The grey dawn paved the way to a rosy morning as the light creeping through the windows touched Frank’s face. Shuffling from the creaky bed, his head and spine drooping as he seated himself on the edge, Frank let out a large yawn, trying to soak in the morning light of the day. Outside the birds, chirruping their daily melodies, seem to sparkle up a life in the dying garden.
Beside him was his wife huddled in the cushions and the blanket, still deep in her sleep, unaware of the light creeping up on her face by now.
Moved by the calm atmosphere that reigned, the innocence of the scene in front, Frank couldn’t help but to smile to himself.
Looking at his grown-up cherub, her wispy white curls sprawled on her fair forehead; the world seemed so angelic each moment he stares at her sleeping face; the every day mundane problems vanishing into thin air, the memories of their young days, those long drives in the highways, the wine glasses they clanked in their Saturday picnics near the cliffs, all of those reviving again.
And then all of a sudden, out of the blue, kicked in the present scenario, just like reality tries to break the castle of your daydreams.
The reality that rang like the morning bell of the church nearby. Chronic depression it was. The anti-hero straining the moments they shared, the marriage that tied, the future they envisaged. And even though, depression could have been the villain, the antagonist painted in all of the wrong, depressing, melancholic colours but it wasn’t. It couldn’t be.
For all the time Frank has been frustruted at her fatigued soul, fed up of the daily chores, the everyday chaperoning of his wife, a tiresome job he found himself into, the more his heart liquified.
The young love, the joys of it, all the memories recollected flooded inside him. He felt in in the core of his heart; no matter how many tragedies that could appear, it falls short when juxtaposed to all the troubles that they have weathered through their strong 30 years of togetherness.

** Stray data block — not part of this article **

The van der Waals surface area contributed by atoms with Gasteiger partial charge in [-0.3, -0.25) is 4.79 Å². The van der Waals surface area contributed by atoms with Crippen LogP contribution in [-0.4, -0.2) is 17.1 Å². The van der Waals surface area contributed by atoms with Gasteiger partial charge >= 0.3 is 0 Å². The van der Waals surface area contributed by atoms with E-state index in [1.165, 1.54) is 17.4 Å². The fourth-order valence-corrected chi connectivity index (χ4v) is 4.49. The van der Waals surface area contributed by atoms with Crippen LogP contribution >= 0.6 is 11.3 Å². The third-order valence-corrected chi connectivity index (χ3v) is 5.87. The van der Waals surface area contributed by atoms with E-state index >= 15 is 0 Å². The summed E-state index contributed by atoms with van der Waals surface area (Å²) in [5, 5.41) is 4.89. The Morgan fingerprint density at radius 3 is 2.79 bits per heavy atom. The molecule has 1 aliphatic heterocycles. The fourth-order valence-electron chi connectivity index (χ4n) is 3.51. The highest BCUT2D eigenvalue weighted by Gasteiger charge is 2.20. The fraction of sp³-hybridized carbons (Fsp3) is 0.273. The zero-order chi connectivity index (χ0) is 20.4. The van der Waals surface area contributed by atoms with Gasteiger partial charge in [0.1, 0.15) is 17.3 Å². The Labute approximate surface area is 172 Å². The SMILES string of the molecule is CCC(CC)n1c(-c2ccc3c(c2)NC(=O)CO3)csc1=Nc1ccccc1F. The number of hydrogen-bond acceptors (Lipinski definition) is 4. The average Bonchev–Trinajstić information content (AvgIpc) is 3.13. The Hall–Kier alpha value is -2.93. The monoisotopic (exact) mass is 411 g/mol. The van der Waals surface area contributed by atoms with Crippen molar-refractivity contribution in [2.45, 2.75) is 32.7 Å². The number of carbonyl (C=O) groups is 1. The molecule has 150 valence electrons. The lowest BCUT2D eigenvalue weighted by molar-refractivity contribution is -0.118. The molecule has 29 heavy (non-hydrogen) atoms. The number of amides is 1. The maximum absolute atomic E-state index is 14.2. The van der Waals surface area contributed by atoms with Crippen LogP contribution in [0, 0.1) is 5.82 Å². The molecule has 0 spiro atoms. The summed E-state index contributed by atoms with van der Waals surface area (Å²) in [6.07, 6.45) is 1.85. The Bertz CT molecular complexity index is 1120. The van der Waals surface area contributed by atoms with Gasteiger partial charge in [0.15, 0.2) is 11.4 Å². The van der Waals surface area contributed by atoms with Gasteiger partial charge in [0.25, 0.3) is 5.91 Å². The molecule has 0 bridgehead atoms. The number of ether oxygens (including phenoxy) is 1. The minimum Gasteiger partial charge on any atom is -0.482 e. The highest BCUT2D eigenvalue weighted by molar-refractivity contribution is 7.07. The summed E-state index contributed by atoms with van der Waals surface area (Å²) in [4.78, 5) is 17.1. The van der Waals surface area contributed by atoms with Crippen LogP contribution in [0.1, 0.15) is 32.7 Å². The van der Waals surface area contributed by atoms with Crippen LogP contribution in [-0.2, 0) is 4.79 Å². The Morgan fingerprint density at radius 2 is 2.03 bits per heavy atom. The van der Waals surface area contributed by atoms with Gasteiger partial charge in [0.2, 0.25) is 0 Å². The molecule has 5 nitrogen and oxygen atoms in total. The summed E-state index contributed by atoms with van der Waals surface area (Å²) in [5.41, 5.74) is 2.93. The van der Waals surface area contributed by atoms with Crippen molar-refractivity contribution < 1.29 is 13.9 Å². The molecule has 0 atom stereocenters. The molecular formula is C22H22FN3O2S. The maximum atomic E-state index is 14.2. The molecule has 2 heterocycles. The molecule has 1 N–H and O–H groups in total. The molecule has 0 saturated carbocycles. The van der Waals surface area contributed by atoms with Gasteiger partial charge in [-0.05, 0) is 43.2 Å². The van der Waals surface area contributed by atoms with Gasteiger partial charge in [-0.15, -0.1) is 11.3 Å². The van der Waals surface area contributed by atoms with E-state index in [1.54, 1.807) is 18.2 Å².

Yards away, the misty morning shroud unveiled, brightening to a blue-skied morning now.
Straightening up from the bed, Frank ambled towards the kitchen to make the morning cup of tea for both. Bending and raising, rummaging through all the heaps of packets in the drawers, the jars on the slabs, he was struck with a sudden realisation that he was running out of tea bags since yesterday.
“Love,” Frank called to his wife, who has now woken up, her wide eyes afixed to the ceiling. “I guess we shall have to take a walk today for a morning tea. You up?” A question met by a grunt, with no further reply.
A few minutes later, donned in the plain grey clothes, the old couple stepped out of the house; Frank’s hand gripped around Ana’s as if a tragedy may be looming in any second and he couldn’t afford to make it happen. Even though, he knew those tragedies, those explosions of melancholy inside her will remain unuttered no matter.
On their way, right beside the road, the Alabama Heartland, a small park in the neighbourhood stood, its banner draped by a bougainvillea arch. The blooming pink flowers curved like a bow of mini bursts of colours catching Frank’s eye as he stopped midway, marveling at it.
He asked, turning to his wife, whose uninterested eyes set straight forward on the road, “Mind strolling for a bit, Ana?” A big wide smile cropped up on Frank’s face, “We’ll kind of have our morning walk by today.”
Reckoning her uninterested ” Yeah, alright”, the old woman accompained by her husband walked quitely, each in their own headspace, to the path leading to the central lake, all the while the husband just beaming to himself, looking around glancing at the young lovers on the park benches, the kids scampering around, the loners invested in thier gadgets.
And, of course the doves on the willow tree.
How would he forget them? The daily spectacle of the Alabama Heartland’s , the birds branching on the willow tree every morning, flying farway to some distant lands at 7 a.m somewhat, in a harmonious symmetry, but unfailing for their theatrical show every morning, as if it had morphed into a ritual of theirs to present itself by the wee hours.
“Oh, the doves!” pointed Ana, with amusement in her eyes. Frank, suddenly taken aback, looked at her in surprise, “Ahah! You remember them?”
Continued here: Love, It Is